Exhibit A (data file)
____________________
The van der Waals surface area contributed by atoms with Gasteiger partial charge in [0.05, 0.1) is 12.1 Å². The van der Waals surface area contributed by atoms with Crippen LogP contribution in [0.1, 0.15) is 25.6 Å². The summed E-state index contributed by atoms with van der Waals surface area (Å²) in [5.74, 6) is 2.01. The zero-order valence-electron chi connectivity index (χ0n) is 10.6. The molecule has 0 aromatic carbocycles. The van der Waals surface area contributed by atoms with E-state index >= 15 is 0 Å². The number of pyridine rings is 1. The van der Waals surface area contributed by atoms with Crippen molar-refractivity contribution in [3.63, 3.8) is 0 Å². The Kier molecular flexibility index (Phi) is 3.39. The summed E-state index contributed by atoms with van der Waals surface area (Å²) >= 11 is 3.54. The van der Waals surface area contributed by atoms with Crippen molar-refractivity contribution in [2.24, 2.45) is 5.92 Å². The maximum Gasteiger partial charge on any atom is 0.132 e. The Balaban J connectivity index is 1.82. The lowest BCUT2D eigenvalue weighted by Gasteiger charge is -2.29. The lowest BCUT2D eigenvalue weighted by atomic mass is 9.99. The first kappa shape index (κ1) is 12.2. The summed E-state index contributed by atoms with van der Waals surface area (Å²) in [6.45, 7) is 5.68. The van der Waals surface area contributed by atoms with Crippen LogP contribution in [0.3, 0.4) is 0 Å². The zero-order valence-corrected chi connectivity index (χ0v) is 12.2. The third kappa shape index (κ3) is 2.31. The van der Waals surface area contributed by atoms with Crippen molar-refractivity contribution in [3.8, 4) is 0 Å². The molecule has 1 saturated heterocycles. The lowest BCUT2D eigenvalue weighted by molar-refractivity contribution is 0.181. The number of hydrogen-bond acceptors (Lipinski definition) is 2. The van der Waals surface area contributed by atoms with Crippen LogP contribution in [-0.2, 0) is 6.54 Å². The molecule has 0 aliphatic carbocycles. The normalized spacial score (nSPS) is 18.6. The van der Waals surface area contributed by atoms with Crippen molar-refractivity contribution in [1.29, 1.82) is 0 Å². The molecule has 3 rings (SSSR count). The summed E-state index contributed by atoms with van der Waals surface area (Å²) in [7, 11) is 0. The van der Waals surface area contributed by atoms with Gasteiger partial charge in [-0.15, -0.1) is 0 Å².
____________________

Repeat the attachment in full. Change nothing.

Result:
The van der Waals surface area contributed by atoms with Gasteiger partial charge in [0.05, 0.1) is 12.1 Å². The van der Waals surface area contributed by atoms with Crippen LogP contribution in [0.1, 0.15) is 25.6 Å². The summed E-state index contributed by atoms with van der Waals surface area (Å²) in [5.74, 6) is 2.01. The zero-order valence-electron chi connectivity index (χ0n) is 10.6. The molecule has 0 aromatic carbocycles. The van der Waals surface area contributed by atoms with E-state index >= 15 is 0 Å². The number of pyridine rings is 1. The van der Waals surface area contributed by atoms with Crippen molar-refractivity contribution in [3.63, 3.8) is 0 Å². The Kier molecular flexibility index (Phi) is 3.39. The summed E-state index contributed by atoms with van der Waals surface area (Å²) >= 11 is 3.54. The van der Waals surface area contributed by atoms with Crippen molar-refractivity contribution in [2.24, 2.45) is 5.92 Å². The maximum Gasteiger partial charge on any atom is 0.132 e. The Balaban J connectivity index is 1.82. The lowest BCUT2D eigenvalue weighted by Gasteiger charge is -2.29. The lowest BCUT2D eigenvalue weighted by atomic mass is 9.99. The first kappa shape index (κ1) is 12.2. The summed E-state index contributed by atoms with van der Waals surface area (Å²) in [6.45, 7) is 5.68. The van der Waals surface area contributed by atoms with Crippen LogP contribution in [0.3, 0.4) is 0 Å². The zero-order valence-corrected chi connectivity index (χ0v) is 12.2. The third kappa shape index (κ3) is 2.31. The van der Waals surface area contributed by atoms with Crippen molar-refractivity contribution in [3.8, 4) is 0 Å². The molecule has 1 saturated heterocycles. The lowest BCUT2D eigenvalue weighted by molar-refractivity contribution is 0.181. The number of hydrogen-bond acceptors (Lipinski definition) is 2. The van der Waals surface area contributed by atoms with Crippen LogP contribution in [-0.2, 0) is 6.54 Å². The molecule has 0 aliphatic carbocycles. The normalized spacial score (nSPS) is 18.6. The van der Waals surface area contributed by atoms with Crippen molar-refractivity contribution in [1.29, 1.82) is 0 Å². The molecule has 3 rings (SSSR count). The summed E-state index contributed by atoms with van der Waals surface area (Å²) in [7, 11) is 0. The van der Waals surface area contributed by atoms with Gasteiger partial charge in [-0.15, -0.1) is 0 Å².